New Yoga Pants!
In February, Yoga Six held a 28-day Yoga Challenge. The challenge: take 28 classes in the 28 days of February. I did it! (…plus one!)
After 29 yoga practices, I’ve not only gained some muscle, I’ve also gained some insight.
My practice is variable from day to day.
Both physically and mentally, each time I came to my mat things were different. Some days, I was ready to move, others I wanted to stay in child’s pose for the whole hour. I experienced a similar phenomenon mentally. Peace of mind was easy to find in some instances, and sometimes my mind was all over the place. I learned to be kind and accepting of all qualities that manifested in my practice.
Practicing with others is where it’s at.
I especially enjoyed practicing alongside students who take my classes. It was refreshing to switch sides and be a part of the class. I think my students enjoyed seeing me in a new light, as one of them. We are always supporting each other, whether it’s as student and teacher or cheering one another on through 28 yoga classes.
Yoga is habit-forming.
After the first week, I was craving my yoga practice. It’s a snowball affect, a slippery slope. Once you start, you just can’t stop! Half the battle was getting to class, but I never regretted getting out of the house and heading to the studio.
I’m still growing.
After a month-long yoga binge, I aam feeling great physically and mentally. But, I’m not at the end. I’m just in another portion of my journey. I want to use this momentum to cultivate an at-home practice. This will be crucial for the days when I can’t make it to a class or the offerings are not what my body needs on that given day.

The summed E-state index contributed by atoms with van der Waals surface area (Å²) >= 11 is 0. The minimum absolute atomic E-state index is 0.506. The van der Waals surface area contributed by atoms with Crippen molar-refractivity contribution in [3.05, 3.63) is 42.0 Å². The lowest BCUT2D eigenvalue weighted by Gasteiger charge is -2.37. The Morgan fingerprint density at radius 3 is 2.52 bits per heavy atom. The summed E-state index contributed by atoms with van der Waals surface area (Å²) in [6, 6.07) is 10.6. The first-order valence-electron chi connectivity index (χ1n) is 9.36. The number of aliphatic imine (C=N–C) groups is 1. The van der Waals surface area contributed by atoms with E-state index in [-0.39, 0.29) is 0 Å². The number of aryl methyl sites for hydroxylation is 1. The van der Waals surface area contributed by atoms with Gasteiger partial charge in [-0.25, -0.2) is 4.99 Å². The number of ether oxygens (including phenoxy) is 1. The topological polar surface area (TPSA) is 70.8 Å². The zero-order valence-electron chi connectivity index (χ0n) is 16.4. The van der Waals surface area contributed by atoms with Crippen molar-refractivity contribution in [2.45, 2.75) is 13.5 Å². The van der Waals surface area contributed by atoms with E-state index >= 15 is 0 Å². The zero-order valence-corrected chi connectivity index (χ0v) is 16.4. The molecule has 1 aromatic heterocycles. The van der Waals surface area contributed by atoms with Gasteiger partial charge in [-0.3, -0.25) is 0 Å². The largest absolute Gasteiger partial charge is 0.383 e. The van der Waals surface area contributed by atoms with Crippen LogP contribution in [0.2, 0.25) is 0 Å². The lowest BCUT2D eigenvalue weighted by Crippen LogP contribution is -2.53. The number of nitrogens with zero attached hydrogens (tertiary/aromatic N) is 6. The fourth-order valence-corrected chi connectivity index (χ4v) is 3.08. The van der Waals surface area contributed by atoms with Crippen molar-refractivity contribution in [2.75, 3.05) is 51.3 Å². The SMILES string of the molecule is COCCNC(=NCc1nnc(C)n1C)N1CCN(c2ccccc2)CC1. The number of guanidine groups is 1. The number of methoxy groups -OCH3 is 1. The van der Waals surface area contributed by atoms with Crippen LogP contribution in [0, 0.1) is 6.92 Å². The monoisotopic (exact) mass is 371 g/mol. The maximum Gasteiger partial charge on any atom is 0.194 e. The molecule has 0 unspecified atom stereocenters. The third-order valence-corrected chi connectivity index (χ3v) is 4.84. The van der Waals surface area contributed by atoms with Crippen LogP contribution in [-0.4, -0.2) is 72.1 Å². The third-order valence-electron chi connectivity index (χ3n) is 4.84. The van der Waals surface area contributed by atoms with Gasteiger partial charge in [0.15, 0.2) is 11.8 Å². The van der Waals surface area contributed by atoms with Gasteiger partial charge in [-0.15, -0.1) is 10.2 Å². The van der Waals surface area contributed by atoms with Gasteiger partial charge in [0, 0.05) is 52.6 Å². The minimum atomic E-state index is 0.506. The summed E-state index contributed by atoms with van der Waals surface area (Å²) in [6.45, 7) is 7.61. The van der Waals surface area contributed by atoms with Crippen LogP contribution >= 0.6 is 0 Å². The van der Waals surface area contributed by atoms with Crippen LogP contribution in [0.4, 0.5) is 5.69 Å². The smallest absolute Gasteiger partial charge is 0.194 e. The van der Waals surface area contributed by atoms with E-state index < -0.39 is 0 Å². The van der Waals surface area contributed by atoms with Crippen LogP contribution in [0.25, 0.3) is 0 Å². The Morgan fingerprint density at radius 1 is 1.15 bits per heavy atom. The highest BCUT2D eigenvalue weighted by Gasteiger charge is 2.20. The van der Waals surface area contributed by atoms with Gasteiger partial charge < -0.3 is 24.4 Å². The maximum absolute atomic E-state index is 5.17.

This challenge has set me up for my biggest challenge yet: INDIA!
I hope to share my experiences abroad here! Stay tuned!
When you’re trying to make changes in your life, it can be a challenge to stick with it. Your relationships can help you stay on track and even encourage you along your new path. With the support of friends and family, you can stay motivated and live in an environment conducive to your goals.
It can be difficult to maintain a lifestyle that not everyone is into. Even if everyone you know isn’t on board, make sure you have a few people you can turn to for positive advice and support.
I stumbled upon this video earlier in the week, and it was a good source of wisdom for me. I have plenty of moments of insecurity about what I’m doing with my life. My relationships are key to helping me see that I’m on a path that’s right for me and there are people out there who support me.
It also brings to my attention how important it is for me to be supportive of my friends and their lives. How can I be a better support to my loved ones?
Last night, while the rest of St. Louis was watching the Cardinals, I watched the documentary “Happy.”
The study of happiness was very interesting to learn about. What makes people happy?
A few things that stood out to me: (1) money and image do not contribute to happiness; (2) physical fitness is highly linked to happiness; (3) relationships and community are key to long life and happiness; (4) activities that bring you simple pleasure, like playing an instrument, are linked to happiness.
Then, oddly enough, this morning I began some of my teacher training pre-assignments. I watched this video of Harvard professor Tal Ben-Shahar, whose Harvard course on happiness was featured in the “Happy” documentary. He talked about how positive psychology focuses on what works, instead of what doesn’t. He said we need to take responsibility for our own happiness, that it is a part of our true nature, and that by focusing on the good we will cultivate happiness.